Algorithmic transparency seems linked to 'technological due process' proposed by Danielle Keats Citron. "A new concept of technological due process is essential to vindicate the norms underlying last century's procedural protections. This Article shows how a carefully structured inquisitorial model of quality control can partially replace aspects of adversarial justice that automation renders ineffectual. It also provides a framework of mechanisms capable of enhancing the transparency, accountability, and accuracy of rules embedded in automated decision-making systems."
Zach Blas has proposed the term 'informatic opacity: "Today, if control and policing dominantly operate through making bodies informatically visible, then informatic opacity becomes a prized means of resistance against the state and its identity politics. Such opaque actions approach capture technologies as one instantiation of the vast uses of representation and visibility to control and oppress, and therefore, refuse the false promises of equality, rights, and inclusion offered by state representation and, alternately create radical exits that open pathways to self-determination and autonomy. In fact, a pervasive desire to flee visibility is casting a shadow across political, intellectual, and artistic spheres; acts of escape and opacity are everywhere today!"

At the level of user interaction, Woods and Sarter use the term 'observability': "The key to supporting human-machine communication and system awareness is a high level of system observability. Observability is the technical term that refers to the cognitive work needed to extract meaning from available data (Rasmussen, 1985). This term captures the fundamental relationship among data, observer and context of observation that is fundamental to effective feedback. Observability is distinct from data availability, which refers to the mere presence of data in some form in some location. Observability refers to processes involved in extracting useful information. It results from the interplay between a human user knowing when to look for what information at what point in time and a system that structures data to support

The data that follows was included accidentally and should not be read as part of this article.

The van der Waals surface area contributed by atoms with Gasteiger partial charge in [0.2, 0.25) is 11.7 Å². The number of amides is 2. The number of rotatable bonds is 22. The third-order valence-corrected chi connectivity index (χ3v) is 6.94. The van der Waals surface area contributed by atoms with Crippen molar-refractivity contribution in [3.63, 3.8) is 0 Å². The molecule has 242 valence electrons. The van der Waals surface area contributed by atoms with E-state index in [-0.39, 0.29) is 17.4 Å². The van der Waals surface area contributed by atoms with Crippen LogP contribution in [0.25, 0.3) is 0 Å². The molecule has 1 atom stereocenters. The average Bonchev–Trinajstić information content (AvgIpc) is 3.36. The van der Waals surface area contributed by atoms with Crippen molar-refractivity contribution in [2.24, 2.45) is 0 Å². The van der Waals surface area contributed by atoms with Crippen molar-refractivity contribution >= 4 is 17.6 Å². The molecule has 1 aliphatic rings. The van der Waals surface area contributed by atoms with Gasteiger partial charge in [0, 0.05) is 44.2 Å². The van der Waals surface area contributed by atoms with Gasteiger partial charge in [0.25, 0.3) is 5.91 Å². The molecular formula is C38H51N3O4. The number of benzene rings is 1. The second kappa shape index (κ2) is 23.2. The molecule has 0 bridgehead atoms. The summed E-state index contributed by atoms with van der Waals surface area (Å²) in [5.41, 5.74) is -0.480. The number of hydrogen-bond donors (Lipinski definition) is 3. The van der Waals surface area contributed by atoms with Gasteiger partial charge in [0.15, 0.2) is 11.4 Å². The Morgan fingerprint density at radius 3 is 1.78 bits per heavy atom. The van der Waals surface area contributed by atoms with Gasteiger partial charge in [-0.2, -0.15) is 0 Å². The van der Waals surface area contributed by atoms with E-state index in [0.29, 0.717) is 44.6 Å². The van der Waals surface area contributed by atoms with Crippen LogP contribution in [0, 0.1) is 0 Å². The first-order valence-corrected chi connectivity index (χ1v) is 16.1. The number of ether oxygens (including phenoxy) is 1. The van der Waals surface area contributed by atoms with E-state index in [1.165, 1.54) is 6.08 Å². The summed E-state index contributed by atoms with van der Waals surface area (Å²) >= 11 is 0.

attentional guidance.... A completely unobservable system is characterized by users in almost all cases asking a version of all three of the following questions: (1) What is the system doing? (2) Why is it doing that? (3) What is it going to do next? When designing joint cognitive systems, (1) is often addressed, as it is relatively easy to show the current state of as system. (2) is sometimes addressed, depending on how intent/targets are defined in the system, and (3) is rarely pursued as it is obviously quite difficult to predict what a complex joint system is going to do next, even if the automaton is deterministic.

Gudela Grote's (2005) concept of 'Zone of No Control' is important: "Instead of lamenting the lack of human control over technology and of demanding over and over again that control be reinstated, the approach presented here assumes very explicitly that current and future technology contains more or less substantial zones of no control. Any system design should build on this assumption and develop concepts for handling the lack on control in a way that does not delegate the responsibility to the human operator, but holds system developers, the organizations operating the systems, and societal actors accountable. This could happen much more effectively if uncertainties were made transparent and the human operator were relieved of his or her stop-gap and backup function."